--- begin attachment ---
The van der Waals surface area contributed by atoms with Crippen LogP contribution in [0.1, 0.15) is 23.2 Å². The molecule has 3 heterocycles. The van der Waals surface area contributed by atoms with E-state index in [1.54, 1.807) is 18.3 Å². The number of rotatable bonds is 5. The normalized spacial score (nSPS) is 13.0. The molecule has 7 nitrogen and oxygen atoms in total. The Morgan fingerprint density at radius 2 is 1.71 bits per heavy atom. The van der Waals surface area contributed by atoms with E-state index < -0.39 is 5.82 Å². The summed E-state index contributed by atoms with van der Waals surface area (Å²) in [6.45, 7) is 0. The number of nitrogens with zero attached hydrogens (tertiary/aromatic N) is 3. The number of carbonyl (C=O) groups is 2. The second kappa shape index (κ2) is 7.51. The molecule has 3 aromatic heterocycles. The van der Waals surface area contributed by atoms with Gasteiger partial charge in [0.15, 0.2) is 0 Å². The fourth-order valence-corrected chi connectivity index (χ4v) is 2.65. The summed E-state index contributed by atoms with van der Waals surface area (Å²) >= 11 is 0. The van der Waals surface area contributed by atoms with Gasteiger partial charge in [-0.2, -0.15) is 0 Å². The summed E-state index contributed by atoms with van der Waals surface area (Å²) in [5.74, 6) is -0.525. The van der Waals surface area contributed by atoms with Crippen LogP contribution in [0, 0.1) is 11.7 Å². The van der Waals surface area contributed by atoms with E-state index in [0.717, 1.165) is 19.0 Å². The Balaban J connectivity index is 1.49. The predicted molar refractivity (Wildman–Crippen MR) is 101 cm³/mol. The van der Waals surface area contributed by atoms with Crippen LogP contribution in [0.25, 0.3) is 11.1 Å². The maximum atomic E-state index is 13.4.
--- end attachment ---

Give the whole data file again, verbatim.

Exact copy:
The van der Waals surface area contributed by atoms with Crippen LogP contribution in [0.1, 0.15) is 23.2 Å². The molecule has 3 heterocycles. The van der Waals surface area contributed by atoms with E-state index in [1.54, 1.807) is 18.3 Å². The number of rotatable bonds is 5. The normalized spacial score (nSPS) is 13.0. The molecule has 7 nitrogen and oxygen atoms in total. The Morgan fingerprint density at radius 2 is 1.71 bits per heavy atom. The van der Waals surface area contributed by atoms with E-state index < -0.39 is 5.82 Å². The summed E-state index contributed by atoms with van der Waals surface area (Å²) in [6.45, 7) is 0. The number of nitrogens with zero attached hydrogens (tertiary/aromatic N) is 3. The number of carbonyl (C=O) groups is 2. The second kappa shape index (κ2) is 7.51. The molecule has 3 aromatic heterocycles. The van der Waals surface area contributed by atoms with Gasteiger partial charge in [0.15, 0.2) is 0 Å². The fourth-order valence-corrected chi connectivity index (χ4v) is 2.65. The summed E-state index contributed by atoms with van der Waals surface area (Å²) >= 11 is 0. The van der Waals surface area contributed by atoms with Gasteiger partial charge in [-0.2, -0.15) is 0 Å². The summed E-state index contributed by atoms with van der Waals surface area (Å²) in [5.74, 6) is -0.525. The van der Waals surface area contributed by atoms with Crippen LogP contribution in [0, 0.1) is 11.7 Å². The van der Waals surface area contributed by atoms with E-state index in [0.717, 1.165) is 19.0 Å². The Balaban J connectivity index is 1.49. The predicted molar refractivity (Wildman–Crippen MR) is 101 cm³/mol. The van der Waals surface area contributed by atoms with Crippen LogP contribution in [0.25, 0.3) is 11.1 Å². The maximum atomic E-state index is 13.4.